5 Tips for Any Fitness Routine

For us, fitness comes in many forms, including martial arts. That’s not me in the center. I’m over there in the left corner.

These exercise tips are from my personal experience and have served me well throughout the years of my practice as a martial artist.  I share because these lessons were learned the hard way and hopefully they can help you begin or continue your exercise habits. 

Back in Madison, Wis. I was taught a form of Brazilian martial arts known as capoeira. I found that the exercise, community and discipline of the art form was both a fitness routine but also a spiritual journey. It kept me connected me with my body, and through my body I was able to experience of sense of awe in others and the world.

Here at PraXis, we want to encourage people to do some form of fitness as part of their prayer life. This can be anything, but ideally it would be 20-30 minutes of rigorous exercise before sitting in silent prayer like Centering Prayer, or what we are calling Christian Mindfulness.

Have an Accountability Buddy 

From my experience exercise is always more difficult when you do it alone. I’ve found that it’s always helpful to work out with someone else. That person should be someone you trust.  Someone with whom you share your fitness goals and hopefully can join you on your exercise adventures. During the pandemic, it might not be possible to have someone else, so you may find that a virtual group such as the Praxis group, apps or social media may suffice to hold you to your next exercise challenge. 

That’s me! I am a former Capoeira instructor with 15 years of experience.

Work through the soreness

Have you heard of ‘no pain, no gain’?  Well, there’s some truth to that…and take it with a grain of salt.  When we work out, our muscle fibers tear and rebuild.  That’s how we gain strength and appear more toned. If you pushed yourself yesterday and you find you have some muscle soreness (not pain, we will talk about that next), it can be most helpful for your body (and mind) to have an ‘active rest.’ This movement could be light cardio, stretching, light strength training or training a different muscle group. This helps circulate blood to muscle fibers and increase mobility so feel less stiffness.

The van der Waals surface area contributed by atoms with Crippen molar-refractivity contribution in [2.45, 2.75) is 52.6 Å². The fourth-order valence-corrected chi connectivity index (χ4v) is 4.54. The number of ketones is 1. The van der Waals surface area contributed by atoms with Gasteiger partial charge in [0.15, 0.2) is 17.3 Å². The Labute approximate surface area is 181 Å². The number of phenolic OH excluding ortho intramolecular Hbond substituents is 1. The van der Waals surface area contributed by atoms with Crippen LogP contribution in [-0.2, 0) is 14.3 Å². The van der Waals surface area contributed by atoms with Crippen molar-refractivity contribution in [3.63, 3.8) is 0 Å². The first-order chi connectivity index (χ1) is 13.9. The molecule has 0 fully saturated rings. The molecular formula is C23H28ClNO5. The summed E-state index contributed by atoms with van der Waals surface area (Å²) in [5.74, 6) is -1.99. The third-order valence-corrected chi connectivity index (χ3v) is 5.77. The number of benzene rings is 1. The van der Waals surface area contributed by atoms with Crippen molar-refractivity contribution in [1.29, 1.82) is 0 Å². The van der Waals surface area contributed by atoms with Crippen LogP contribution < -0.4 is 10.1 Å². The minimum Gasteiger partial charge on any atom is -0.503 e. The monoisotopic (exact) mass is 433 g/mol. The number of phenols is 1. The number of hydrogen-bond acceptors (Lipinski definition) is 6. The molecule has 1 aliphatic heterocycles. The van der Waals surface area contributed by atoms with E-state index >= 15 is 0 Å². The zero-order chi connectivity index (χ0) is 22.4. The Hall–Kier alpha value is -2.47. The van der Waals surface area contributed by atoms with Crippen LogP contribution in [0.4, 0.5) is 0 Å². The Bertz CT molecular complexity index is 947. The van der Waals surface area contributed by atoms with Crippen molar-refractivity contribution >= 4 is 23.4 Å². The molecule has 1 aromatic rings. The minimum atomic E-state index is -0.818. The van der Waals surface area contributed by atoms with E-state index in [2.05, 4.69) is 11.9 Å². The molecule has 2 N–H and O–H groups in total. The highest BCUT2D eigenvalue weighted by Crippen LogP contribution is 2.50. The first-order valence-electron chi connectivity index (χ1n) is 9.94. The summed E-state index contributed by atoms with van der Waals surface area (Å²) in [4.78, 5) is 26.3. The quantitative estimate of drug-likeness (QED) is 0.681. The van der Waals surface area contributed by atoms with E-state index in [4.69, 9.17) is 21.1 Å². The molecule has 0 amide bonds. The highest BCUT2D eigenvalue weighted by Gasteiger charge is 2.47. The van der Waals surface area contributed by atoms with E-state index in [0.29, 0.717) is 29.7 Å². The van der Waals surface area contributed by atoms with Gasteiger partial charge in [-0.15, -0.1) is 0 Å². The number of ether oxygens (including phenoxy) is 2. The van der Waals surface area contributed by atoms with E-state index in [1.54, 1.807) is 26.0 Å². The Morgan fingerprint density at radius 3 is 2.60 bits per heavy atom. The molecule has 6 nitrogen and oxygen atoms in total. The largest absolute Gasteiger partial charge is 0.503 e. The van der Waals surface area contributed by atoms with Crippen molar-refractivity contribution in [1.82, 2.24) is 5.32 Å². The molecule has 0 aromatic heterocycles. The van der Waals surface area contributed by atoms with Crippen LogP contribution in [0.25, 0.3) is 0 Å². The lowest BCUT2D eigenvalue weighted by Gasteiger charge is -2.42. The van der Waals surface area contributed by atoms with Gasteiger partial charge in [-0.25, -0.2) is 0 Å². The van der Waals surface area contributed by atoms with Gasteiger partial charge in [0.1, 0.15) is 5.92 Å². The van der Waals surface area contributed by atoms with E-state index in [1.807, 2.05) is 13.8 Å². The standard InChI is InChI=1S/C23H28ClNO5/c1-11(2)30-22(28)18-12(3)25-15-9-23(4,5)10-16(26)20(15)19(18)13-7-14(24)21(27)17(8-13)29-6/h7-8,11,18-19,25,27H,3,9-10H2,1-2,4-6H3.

The Rule of 3 Pains

This is not my tip, but is from a fellow martial artist.  If I knew this when I was in the height of my training, I believe I could have avoided some injuries that still plague me.  The Rule of 3 Pains is simple and goes like this.  When you feel pain the first time, keep going. If we always stopped when something got difficult, we would get nowhere.  When you feel pain the second time, notice it, be aware of your body mechanics and get curious.  Why do you think you’re having this pain? Check your form. Is it compromised? When you feel pain the third time, take a break. It’s your body’s way of getting your attention to avoid a potential injury. 

Create a Habit 

Whether you’re new at exercise or you’ve fallen out of the routine, it’s important to move your body. In order to ensure that you have movement every day is to create a routine of it.  One way to do that is to do it every day at the same time. This way your mind and body habituate to a time of the day and help you regulate your energy throughout the day.  Another way to create a habit of exercise if to pair it with an existing habit. I used to pair brushing my teeth in the morning with exercise. It was a fail safe way to cue my mind and body for exercise. It’s just as important for our health as brushing our teeth.

Keep it Interesting 

Whether you’ve been exercising all your life or you’re new at it, get curious about your body and your surroundings. Exercise doesn’t have to be a boring monotonous movement. It can be fun and can involve the whole family and pets. Create games, make yourself work harder to get places like walking, riding bicycles, or racing. If you’re a seasoned athlete, you could purchase some new equipment or search the internet for the latest and greatest exercise blend or craze.  Changing it up a bit could be enough to get you through a plateau.  

~Jamie DeRuyter, partner in PraXis

Published by Cornelius Swart

Masters Candidate, Vancouver School of Theology

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